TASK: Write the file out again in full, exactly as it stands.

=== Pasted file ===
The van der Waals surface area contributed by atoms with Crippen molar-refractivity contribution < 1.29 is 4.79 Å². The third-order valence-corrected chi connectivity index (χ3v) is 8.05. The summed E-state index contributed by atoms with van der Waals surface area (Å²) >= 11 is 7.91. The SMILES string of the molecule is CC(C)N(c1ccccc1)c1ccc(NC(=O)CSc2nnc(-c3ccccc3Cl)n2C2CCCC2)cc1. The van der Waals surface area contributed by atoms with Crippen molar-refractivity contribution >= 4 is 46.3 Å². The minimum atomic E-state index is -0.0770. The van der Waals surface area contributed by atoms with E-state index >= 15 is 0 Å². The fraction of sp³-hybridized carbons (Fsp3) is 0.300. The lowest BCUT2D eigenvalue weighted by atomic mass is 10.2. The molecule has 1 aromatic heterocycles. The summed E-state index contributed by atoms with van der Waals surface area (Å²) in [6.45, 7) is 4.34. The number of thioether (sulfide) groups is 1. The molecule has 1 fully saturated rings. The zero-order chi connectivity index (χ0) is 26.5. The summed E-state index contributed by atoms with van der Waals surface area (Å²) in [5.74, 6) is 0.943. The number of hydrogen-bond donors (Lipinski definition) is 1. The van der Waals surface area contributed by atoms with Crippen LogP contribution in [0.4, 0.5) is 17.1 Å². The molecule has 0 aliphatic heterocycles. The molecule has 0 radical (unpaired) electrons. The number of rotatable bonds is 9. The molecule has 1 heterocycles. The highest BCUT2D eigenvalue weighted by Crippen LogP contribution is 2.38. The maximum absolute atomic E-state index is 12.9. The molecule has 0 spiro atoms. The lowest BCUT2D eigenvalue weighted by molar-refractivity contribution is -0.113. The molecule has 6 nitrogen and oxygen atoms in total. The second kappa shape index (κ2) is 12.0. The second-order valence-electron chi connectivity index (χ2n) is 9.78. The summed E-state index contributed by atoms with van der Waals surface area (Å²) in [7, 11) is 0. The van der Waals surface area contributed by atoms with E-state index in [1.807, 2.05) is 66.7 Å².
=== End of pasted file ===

The van der Waals surface area contributed by atoms with Crippen molar-refractivity contribution < 1.29 is 4.79 Å². The third-order valence-corrected chi connectivity index (χ3v) is 8.05. The summed E-state index contributed by atoms with van der Waals surface area (Å²) >= 11 is 7.91. The SMILES string of the molecule is CC(C)N(c1ccccc1)c1ccc(NC(=O)CSc2nnc(-c3ccccc3Cl)n2C2CCCC2)cc1. The van der Waals surface area contributed by atoms with Crippen molar-refractivity contribution >= 4 is 46.3 Å². The minimum atomic E-state index is -0.0770. The van der Waals surface area contributed by atoms with E-state index >= 15 is 0 Å². The fraction of sp³-hybridized carbons (Fsp3) is 0.300. The lowest BCUT2D eigenvalue weighted by atomic mass is 10.2. The molecule has 1 aromatic heterocycles. The summed E-state index contributed by atoms with van der Waals surface area (Å²) in [6.45, 7) is 4.34. The number of thioether (sulfide) groups is 1. The molecule has 1 fully saturated rings. The zero-order chi connectivity index (χ0) is 26.5. The summed E-state index contributed by atoms with van der Waals surface area (Å²) in [5.74, 6) is 0.943. The number of hydrogen-bond donors (Lipinski definition) is 1. The van der Waals surface area contributed by atoms with Crippen LogP contribution in [0.4, 0.5) is 17.1 Å². The molecule has 0 aliphatic heterocycles. The molecule has 0 radical (unpaired) electrons. The number of rotatable bonds is 9. The molecule has 1 heterocycles. The highest BCUT2D eigenvalue weighted by Crippen LogP contribution is 2.38. The maximum absolute atomic E-state index is 12.9. The molecule has 0 spiro atoms. The lowest BCUT2D eigenvalue weighted by molar-refractivity contribution is -0.113. The molecule has 6 nitrogen and oxygen atoms in total. The second kappa shape index (κ2) is 12.0. The second-order valence-electron chi connectivity index (χ2n) is 9.78. The summed E-state index contributed by atoms with van der Waals surface area (Å²) in [7, 11) is 0. The van der Waals surface area contributed by atoms with E-state index in [1.807, 2.05) is 66.7 Å².